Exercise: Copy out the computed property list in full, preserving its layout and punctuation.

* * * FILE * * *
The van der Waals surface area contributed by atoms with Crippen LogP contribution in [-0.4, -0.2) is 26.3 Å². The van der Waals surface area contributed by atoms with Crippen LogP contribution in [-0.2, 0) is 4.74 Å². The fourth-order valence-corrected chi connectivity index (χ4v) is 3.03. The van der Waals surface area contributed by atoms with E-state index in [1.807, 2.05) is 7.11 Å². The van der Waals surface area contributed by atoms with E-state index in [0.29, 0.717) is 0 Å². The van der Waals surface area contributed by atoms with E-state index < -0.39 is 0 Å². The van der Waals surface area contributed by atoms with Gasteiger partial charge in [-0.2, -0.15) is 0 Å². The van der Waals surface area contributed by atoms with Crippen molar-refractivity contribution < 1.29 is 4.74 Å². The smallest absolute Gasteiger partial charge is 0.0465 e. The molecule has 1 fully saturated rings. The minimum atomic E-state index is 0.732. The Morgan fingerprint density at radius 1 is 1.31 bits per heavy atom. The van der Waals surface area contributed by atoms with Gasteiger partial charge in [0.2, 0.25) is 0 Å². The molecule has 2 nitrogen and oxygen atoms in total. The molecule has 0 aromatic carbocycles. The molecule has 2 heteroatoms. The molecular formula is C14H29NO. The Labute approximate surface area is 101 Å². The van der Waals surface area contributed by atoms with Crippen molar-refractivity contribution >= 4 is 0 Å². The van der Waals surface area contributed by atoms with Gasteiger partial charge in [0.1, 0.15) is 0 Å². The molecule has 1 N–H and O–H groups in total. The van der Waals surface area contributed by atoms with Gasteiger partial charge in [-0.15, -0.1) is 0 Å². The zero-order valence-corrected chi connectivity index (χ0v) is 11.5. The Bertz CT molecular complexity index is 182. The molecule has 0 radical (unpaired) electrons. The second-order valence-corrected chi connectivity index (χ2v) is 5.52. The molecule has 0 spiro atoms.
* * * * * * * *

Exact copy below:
The van der Waals surface area contributed by atoms with Crippen LogP contribution in [-0.4, -0.2) is 26.3 Å². The van der Waals surface area contributed by atoms with Crippen LogP contribution in [-0.2, 0) is 4.74 Å². The fourth-order valence-corrected chi connectivity index (χ4v) is 3.03. The van der Waals surface area contributed by atoms with E-state index in [1.807, 2.05) is 7.11 Å². The van der Waals surface area contributed by atoms with E-state index in [0.29, 0.717) is 0 Å². The van der Waals surface area contributed by atoms with E-state index < -0.39 is 0 Å². The van der Waals surface area contributed by atoms with Gasteiger partial charge in [-0.2, -0.15) is 0 Å². The van der Waals surface area contributed by atoms with Crippen molar-refractivity contribution < 1.29 is 4.74 Å². The smallest absolute Gasteiger partial charge is 0.0465 e. The molecule has 1 fully saturated rings. The minimum atomic E-state index is 0.732. The Morgan fingerprint density at radius 1 is 1.31 bits per heavy atom. The van der Waals surface area contributed by atoms with Gasteiger partial charge in [0.2, 0.25) is 0 Å². The molecule has 2 nitrogen and oxygen atoms in total. The molecule has 0 aromatic carbocycles. The molecule has 2 heteroatoms. The molecular formula is C14H29NO. The Labute approximate surface area is 101 Å². The van der Waals surface area contributed by atoms with Crippen molar-refractivity contribution >= 4 is 0 Å². The van der Waals surface area contributed by atoms with Gasteiger partial charge in [0.1, 0.15) is 0 Å². The molecule has 1 N–H and O–H groups in total. The van der Waals surface area contributed by atoms with Gasteiger partial charge in [-0.15, -0.1) is 0 Å². The zero-order valence-corrected chi connectivity index (χ0v) is 11.5. The Bertz CT molecular complexity index is 182. The molecule has 0 radical (unpaired) electrons. The second-order valence-corrected chi connectivity index (χ2v) is 5.52. The molecule has 0 spiro atoms.